Book Scoop March 23- March 30, 2018

March 30, 2018
Book News, InToriLex
Book Industry News, Links & New Book Releases




Emergency Contact by Mary H.K. Choi 
Emergency Contact, Mary H.K. Choi, InToriLex
For Penny Lee high school was a total nonevent. Her friends were okay, her grades were fine, and while she somehow managed to land a boyfriend, he doesn’t actually know anything about her. When Penny heads to college in Austin, Texas, to learn how to become a writer, it’s seventy-nine miles and a zillion light years away from everything she can’t wait to leave behind.

Sam’s stuck. Literally, figuratively, emotionally, financially. He works at a café and sleeps there too, on a mattress on the floor of an empty storage room upstairs. He knows that this is the god-awful chapter of his life that will serve as inspiration for when he’s a famous movie director but right this second the seventeen bucks in his checking account and his dying laptop are really testing him.

When Sam and Penny cross paths it’s less meet-cute and more a collision of unbearable awkwardness. Still, they swap numbers and stay in touch—via text—and soon become digitally inseparable, sharing their deepest anxieties and secret dreams without the humiliating weirdness of having to see each other.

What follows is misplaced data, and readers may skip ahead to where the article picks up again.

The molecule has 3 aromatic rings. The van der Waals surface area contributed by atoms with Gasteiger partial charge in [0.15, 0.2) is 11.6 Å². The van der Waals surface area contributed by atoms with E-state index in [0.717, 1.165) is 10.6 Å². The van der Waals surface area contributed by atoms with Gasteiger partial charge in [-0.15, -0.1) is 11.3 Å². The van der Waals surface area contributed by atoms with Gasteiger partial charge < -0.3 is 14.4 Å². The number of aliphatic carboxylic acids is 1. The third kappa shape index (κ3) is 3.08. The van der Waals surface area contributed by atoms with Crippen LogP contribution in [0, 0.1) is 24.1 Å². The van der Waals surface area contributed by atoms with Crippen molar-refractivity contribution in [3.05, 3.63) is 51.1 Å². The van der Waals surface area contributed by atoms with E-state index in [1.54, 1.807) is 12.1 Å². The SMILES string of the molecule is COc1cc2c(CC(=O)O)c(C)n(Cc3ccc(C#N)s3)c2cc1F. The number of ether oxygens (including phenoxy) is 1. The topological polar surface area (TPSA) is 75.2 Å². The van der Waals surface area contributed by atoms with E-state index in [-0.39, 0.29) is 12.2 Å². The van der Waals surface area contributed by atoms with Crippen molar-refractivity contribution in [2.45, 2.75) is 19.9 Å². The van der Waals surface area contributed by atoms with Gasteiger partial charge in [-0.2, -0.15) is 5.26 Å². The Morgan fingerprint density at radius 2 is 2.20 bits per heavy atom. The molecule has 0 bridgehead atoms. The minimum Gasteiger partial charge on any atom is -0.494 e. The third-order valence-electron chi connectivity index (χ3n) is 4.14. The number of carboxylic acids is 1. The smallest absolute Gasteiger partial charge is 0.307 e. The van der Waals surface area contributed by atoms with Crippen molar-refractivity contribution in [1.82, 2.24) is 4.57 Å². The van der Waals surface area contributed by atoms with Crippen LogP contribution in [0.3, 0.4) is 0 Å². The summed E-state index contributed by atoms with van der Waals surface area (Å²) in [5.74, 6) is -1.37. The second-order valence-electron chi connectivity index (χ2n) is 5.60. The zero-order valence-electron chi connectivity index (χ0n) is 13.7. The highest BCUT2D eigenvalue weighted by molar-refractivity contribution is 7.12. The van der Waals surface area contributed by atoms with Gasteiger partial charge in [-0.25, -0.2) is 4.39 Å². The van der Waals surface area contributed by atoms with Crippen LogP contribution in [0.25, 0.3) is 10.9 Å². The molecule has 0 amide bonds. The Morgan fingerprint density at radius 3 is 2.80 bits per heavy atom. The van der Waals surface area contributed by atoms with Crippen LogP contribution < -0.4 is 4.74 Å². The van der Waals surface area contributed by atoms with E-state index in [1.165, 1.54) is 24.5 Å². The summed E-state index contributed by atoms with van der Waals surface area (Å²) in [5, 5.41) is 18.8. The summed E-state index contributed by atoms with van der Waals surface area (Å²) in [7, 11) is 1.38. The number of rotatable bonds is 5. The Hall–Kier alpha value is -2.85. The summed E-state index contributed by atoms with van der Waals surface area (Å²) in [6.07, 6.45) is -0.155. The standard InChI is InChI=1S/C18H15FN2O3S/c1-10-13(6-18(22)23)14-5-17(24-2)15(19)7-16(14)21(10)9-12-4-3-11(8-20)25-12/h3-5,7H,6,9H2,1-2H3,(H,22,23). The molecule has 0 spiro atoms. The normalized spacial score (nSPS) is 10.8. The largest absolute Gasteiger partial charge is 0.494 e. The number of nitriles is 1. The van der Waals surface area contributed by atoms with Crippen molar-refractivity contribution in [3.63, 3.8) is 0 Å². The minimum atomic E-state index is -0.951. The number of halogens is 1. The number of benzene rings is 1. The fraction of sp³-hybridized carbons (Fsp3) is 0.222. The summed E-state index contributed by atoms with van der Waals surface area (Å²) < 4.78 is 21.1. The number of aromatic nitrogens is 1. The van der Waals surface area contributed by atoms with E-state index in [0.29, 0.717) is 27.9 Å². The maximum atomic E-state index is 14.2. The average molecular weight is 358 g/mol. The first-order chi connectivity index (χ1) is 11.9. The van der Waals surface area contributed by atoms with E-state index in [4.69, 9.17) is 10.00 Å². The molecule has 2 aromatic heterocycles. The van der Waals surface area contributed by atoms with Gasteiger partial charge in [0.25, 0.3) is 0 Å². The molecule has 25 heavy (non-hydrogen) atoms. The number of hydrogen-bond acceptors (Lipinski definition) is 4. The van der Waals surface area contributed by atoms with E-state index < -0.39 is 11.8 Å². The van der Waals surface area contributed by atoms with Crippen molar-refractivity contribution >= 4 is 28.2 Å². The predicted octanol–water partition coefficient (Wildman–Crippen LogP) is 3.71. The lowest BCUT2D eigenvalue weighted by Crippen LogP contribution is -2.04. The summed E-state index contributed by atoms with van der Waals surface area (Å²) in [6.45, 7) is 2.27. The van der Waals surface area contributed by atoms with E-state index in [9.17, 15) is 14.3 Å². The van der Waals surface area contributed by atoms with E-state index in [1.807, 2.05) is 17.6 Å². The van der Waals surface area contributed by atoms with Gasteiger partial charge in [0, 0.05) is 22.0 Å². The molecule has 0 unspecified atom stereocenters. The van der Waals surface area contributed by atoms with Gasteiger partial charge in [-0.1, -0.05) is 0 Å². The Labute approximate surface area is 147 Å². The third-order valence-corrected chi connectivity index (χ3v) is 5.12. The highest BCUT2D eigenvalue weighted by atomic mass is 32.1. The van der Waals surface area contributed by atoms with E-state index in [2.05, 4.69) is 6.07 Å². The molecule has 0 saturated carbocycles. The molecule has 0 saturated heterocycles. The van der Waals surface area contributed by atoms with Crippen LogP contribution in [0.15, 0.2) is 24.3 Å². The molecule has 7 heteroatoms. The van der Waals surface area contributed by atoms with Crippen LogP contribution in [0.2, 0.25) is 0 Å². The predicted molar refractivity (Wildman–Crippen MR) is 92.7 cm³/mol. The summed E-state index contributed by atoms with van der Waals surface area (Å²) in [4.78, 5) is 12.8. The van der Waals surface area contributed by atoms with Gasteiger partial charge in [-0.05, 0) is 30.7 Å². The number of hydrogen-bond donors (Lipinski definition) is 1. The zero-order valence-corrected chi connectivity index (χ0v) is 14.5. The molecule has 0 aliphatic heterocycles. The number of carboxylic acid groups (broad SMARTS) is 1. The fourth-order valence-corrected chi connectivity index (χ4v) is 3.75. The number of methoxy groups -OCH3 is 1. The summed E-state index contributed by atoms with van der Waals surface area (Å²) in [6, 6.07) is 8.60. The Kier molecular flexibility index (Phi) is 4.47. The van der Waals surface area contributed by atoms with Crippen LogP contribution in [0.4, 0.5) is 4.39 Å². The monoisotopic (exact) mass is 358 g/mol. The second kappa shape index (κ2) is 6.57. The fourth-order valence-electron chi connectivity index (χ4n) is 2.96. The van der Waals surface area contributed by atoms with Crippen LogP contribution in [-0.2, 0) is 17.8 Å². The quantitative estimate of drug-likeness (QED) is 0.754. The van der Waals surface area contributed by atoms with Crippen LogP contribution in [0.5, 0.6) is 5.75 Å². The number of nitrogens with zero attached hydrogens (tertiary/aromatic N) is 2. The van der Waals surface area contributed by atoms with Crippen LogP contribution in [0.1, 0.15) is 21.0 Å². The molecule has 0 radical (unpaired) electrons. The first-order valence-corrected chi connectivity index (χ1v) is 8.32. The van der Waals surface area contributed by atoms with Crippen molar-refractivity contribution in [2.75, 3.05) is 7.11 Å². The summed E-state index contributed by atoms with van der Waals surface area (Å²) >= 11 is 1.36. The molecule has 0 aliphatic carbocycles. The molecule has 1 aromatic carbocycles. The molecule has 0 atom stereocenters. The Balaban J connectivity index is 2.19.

Nightflyers & Other Stories by George R.R. Martin
Nightflyers & Other Stories, George R.R. Martin, InToriLex
Nightflyers & Other Stories
On a voyage toward the boundaries of the known universe, nine misfit academics seek out first contact with a shadowy alien race.

But another enigma is the Nightflyer itself, a cybernetic wonder with an elusive captain no one has ever seen in the flesh. Soon, however, the crew discovers that their greatest mystery – and most dangerous threat – is an unexpected force wielding a thirst for blood and terror….

Also included are five additional classic George R. R. Martin tales of science fiction that explore the breadth of technology and the dark corners of the human mind.
The Sun Does Shine: How I Found Life and Freedom on Death Row by Anthony Ray Hinton, Bryan Stevenson (Introduction), Lara Love Hardin
The Sun Does Shine: How I Found Life and Freedom on Death Row, Anthony Ray Hinton, Bryan Stevenson (Introduction), Lara Love Hardin, InToriLex